[ MORE: Emery attacker use in focus ]

Altidore has 11 goals and 8 assists in 22 matches for Toronto FC this season, but has not played since the final match of the regular season.

And while TFC manager Greg Vanney responded that he believes in miracles, Altidore says it’s gonna take just that to have him ready by Sunday at 3 p.m. ET.

From The Canadian Press:

“It’s been a while. At this point, it’ll take a little bit of a miracle to be out there on Sunday,” he said, referencing the MLS Cup final in Seattle against the Sounders. “But that’s where I am. And I’ve just got to try to keep trying to get myself there.”

That means more run for Tsubasa Endoh and Patrick Mullins, and the Reds are a big underdog for Sunday’s afternoon match.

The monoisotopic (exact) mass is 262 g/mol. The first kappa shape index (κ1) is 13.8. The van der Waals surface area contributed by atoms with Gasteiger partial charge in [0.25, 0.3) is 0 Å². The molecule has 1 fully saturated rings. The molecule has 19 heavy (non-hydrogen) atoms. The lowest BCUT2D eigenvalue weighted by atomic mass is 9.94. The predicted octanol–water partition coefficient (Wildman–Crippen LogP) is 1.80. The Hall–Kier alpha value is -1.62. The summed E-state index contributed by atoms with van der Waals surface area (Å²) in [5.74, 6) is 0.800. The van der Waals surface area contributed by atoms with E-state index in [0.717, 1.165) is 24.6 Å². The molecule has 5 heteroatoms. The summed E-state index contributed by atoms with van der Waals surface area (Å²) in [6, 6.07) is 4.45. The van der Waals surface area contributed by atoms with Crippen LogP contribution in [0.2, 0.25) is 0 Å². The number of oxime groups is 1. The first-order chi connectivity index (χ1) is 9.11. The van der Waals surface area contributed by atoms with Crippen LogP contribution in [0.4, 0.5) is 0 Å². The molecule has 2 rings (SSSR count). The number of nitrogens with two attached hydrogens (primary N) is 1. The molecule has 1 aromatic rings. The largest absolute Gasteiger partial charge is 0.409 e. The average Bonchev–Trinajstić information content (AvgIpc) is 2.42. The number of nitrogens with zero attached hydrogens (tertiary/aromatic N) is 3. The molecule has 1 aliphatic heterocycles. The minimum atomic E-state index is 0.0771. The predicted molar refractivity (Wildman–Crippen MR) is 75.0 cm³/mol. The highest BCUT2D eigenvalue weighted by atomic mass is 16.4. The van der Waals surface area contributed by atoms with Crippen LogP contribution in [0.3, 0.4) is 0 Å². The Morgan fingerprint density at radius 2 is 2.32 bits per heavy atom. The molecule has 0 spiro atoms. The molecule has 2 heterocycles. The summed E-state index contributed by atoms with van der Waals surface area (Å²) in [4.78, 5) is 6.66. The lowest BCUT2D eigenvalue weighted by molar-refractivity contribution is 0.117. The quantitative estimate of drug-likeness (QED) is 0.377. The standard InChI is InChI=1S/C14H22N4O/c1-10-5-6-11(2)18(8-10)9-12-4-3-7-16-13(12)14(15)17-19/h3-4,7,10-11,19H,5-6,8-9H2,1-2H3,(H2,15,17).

It also means, which perhaps it should have any way, that Josh Sargent should be front and center for a massive CONCACAF Nations League match against Canada on Nov. 15.

Vanney, Morgan, Pulisic earn major CONCACAF Awards

Photo by Vaughn Ridley/Getty Images
Leave a comment

CONCACAF announced its Male and Female Players of the Year on Monday — Keylor Navas and Alex Morgan — and rolled out the rest of their honors a day later.

Toronto FC coach Greg Vanney was named Male Coach of the Year for the confederation on Tuesday, while Christian Pulisic restored an American male to the CONCACAF Best XI after a year with no winner.

Portland Thorns backstop Adrianna Franch nipped countrywoman Ashlyn Harris (Orlando Pride) to the CONCACAF Female Goalkeeper of the Year.

[ REPORT: Chelsea, Arsenal, United chase Zaha ]

Pulisic slides into a 3-4-3 with Navas, Cristian Gamboa, Hector Moreno, Kendall Waston, Roman Torres, Bryan Ruiz, Hector Herrera, Wilde-Donald Guerrier, Hirving Lozano, and Alberth Elis.